BJJ Legends: In Budo Challenge, you set up a situation where competitors are awarded points; eight points, I believe, for attacks, near submission attempts. We saw this many years ago. There was a similar rule in there that rewarded attempts at submission. Will you look to incorporate something like that in the current rules into new rules?
Rickson: No, the idea of Budo Challenge was make something even more sensational for TV was like extreme, only for top athletes, not exactly for like the academic, not for competitions, not even visualizing amateur sport. So we highly… pushing the guys to go for submissions and let everything out. The time limits are smaller, pushing one to explosiveness, so the idea was to create a very dynamic explosive grappling action. I mean, the results are great and this 75% of the fights were finished by submissions. So we have great result at the time. But this concept for the federation is completely different. It is more like attending the vision of becoming Olympic, attending of one vision of unifying the sport and making all the great grapplers. Kind of feel like they belong to one important community which ranking them is a unified system and giving to them the possibility to grow including to a bigger medium, you know.
Today in the our Rickson Interview Series Rickson describes us what is wrong with the current tournament rules for Brazilian Jiu-Jitsu.
BJJ Legends: Interviewer: So lets talk about the rules then a little bit because this is obviously something that is a concern to you and you feel it's at the heart of what the problem is currently at least in jujitsu, where the division lies and an element of the artistic aspect. The rules as they exist now, do you feel that they facilitate or promote stalling?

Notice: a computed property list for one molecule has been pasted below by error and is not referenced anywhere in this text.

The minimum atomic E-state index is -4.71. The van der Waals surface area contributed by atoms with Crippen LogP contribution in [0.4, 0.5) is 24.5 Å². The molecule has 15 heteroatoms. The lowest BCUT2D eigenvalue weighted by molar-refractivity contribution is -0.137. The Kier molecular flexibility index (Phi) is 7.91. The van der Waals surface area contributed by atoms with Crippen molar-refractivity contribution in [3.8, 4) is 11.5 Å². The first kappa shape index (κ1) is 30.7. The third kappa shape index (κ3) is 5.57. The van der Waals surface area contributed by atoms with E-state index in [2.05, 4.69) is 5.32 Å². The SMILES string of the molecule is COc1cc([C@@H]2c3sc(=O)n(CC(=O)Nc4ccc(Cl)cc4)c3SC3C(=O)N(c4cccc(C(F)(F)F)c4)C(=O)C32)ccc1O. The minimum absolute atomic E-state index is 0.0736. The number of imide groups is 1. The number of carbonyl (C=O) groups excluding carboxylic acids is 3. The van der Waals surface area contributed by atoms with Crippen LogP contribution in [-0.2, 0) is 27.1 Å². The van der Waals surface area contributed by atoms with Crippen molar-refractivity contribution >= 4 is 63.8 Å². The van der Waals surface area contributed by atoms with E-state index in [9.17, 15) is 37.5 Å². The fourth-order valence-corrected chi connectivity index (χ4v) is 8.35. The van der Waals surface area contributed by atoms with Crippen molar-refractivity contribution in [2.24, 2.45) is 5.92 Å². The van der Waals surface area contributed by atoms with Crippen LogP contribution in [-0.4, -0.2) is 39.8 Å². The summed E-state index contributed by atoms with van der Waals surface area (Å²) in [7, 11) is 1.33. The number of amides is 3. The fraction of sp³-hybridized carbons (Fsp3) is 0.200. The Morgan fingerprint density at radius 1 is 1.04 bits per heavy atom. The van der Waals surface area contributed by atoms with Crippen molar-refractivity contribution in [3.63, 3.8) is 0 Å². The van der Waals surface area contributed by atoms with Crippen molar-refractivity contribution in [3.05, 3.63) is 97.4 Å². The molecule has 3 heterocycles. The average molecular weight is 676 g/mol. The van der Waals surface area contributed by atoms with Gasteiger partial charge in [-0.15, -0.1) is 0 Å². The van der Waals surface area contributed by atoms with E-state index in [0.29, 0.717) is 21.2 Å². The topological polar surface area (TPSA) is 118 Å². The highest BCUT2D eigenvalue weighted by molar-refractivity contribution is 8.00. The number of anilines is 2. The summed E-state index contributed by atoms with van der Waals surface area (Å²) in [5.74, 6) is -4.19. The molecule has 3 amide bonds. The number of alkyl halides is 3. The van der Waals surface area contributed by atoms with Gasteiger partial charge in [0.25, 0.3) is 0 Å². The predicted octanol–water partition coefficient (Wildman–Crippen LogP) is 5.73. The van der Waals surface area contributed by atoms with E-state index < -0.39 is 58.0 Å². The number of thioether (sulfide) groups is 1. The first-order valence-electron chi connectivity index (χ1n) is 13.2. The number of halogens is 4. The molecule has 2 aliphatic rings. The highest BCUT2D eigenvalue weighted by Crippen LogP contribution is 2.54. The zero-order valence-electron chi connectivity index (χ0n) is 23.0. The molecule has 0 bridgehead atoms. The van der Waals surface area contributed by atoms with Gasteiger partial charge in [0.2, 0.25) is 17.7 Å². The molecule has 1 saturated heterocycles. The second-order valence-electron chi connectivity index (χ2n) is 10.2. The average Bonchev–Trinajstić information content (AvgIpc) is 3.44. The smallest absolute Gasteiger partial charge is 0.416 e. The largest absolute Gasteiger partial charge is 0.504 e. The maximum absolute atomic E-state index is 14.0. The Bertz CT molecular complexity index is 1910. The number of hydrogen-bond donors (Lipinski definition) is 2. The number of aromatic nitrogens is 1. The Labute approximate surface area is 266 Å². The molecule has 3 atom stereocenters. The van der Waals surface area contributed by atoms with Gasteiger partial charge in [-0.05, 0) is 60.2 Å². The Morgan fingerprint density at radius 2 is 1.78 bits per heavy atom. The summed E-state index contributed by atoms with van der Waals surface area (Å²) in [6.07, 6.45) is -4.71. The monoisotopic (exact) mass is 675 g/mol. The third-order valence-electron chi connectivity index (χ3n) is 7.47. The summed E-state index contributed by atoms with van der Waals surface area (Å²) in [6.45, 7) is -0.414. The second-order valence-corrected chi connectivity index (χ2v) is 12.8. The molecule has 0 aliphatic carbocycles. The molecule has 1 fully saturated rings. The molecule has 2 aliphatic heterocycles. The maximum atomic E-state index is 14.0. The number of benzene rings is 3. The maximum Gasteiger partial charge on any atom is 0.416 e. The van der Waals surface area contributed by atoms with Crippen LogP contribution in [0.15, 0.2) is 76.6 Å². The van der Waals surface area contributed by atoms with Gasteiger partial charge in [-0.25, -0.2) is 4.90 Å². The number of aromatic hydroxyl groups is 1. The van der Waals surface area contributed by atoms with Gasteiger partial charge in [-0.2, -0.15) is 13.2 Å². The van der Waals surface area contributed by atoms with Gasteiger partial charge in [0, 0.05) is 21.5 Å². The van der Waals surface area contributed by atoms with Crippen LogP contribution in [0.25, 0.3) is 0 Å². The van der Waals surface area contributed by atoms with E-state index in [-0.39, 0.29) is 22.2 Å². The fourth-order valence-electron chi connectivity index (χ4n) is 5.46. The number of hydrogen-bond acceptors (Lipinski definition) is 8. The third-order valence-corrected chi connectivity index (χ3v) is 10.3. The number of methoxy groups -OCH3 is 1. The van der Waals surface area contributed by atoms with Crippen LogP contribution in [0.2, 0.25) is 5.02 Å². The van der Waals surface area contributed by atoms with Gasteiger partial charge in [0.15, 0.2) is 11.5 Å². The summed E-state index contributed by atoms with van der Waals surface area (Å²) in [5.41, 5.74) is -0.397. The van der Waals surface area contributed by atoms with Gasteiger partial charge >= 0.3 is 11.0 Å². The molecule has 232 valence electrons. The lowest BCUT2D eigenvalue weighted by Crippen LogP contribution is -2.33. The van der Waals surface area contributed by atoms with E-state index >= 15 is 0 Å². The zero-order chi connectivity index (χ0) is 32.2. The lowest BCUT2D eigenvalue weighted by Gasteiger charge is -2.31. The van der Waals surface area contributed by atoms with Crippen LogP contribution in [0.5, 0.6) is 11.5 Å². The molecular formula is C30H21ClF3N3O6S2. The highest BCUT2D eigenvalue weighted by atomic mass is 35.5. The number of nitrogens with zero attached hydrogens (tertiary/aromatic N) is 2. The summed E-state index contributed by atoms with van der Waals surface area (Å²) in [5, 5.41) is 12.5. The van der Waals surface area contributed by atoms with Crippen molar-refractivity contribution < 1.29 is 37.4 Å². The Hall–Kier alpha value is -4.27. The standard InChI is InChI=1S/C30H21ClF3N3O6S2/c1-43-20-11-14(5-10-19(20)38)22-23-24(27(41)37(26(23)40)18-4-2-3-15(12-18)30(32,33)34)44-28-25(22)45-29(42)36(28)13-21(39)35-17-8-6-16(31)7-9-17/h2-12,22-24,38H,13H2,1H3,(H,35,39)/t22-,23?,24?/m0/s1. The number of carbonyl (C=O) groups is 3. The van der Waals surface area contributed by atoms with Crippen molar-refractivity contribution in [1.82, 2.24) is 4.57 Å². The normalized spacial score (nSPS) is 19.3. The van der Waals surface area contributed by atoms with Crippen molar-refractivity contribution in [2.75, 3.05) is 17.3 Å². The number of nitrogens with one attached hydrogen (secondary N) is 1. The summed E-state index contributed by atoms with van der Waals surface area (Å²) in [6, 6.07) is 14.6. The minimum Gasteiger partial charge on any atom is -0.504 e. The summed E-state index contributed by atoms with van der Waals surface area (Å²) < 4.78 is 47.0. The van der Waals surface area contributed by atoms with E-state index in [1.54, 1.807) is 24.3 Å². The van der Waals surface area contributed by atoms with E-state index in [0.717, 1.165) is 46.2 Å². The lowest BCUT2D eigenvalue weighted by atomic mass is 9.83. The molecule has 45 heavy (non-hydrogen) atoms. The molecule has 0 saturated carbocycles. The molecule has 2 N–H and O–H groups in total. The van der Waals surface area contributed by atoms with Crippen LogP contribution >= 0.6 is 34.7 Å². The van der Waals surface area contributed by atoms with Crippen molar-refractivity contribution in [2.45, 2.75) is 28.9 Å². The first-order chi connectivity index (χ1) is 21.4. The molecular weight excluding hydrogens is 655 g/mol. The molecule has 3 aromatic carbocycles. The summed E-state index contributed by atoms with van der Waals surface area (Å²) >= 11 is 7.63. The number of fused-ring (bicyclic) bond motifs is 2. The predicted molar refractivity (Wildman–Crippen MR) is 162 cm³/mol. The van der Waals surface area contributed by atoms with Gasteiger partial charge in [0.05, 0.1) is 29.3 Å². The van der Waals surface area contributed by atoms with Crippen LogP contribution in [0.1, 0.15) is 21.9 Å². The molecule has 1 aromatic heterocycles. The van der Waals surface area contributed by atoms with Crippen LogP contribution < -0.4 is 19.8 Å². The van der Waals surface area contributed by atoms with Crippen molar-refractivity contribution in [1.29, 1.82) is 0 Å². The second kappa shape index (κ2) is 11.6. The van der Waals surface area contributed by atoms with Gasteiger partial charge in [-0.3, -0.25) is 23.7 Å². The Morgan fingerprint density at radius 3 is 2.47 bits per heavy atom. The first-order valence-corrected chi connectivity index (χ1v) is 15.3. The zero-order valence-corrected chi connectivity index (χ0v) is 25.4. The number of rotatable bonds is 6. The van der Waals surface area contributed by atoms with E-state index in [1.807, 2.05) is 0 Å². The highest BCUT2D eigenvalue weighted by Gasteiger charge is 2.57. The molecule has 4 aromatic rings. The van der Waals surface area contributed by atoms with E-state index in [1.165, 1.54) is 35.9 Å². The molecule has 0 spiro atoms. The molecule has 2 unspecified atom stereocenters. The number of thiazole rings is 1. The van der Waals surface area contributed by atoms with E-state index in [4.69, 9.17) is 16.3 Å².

Rickson: Definitely, I feel like the rules are a big problem for us today. Because the intention of the rules are the best, but people start to use the rules in their favor to become more confident to get the medal. So they start to develop, within the rule, situations to be legal and still be able to keep the pace under control. I feel like this is completely against the actual progressive aspect of the fight. So the rules, I mean, I don't want to reinvent the wheel, so the classic points will stay.
The advantage has to go, because the advantage is a very gray area which now they are being used by the top fighters as a point. It's like imagine basketball game where the ball in the rim counts or a soccer game where the ball on the post counts. So people are not going to be paying attention more to making the basket. They will, if anything, touch the ring, okay, it's a point, so they start to play with this kind of advantage as a solid point. And sometimes, you see a ten-minute fight be decided by one advantage. So that kind of downgrades our expectations in terms of action. So by taking that advantage off, keeping the points, the real points on and also penalizing stalling by warning, minus a point, minus two points and DQ, we completely give the athlete the compromise to move, to act, instead of just waiting in a holding position which has no purpose in real life. We develop, we push him to keep moving and if he's in a bad position, make sure to get out of there. If in a good position, make sure you escalate, but you cannot just stall and just jeopardizing the sport, the patience of the audience and so on. So the sport has to be a continuous dynamic action. So I feel like that adjustment in the rules, you create a different, progressive, dynamic fight, which is better for everyone.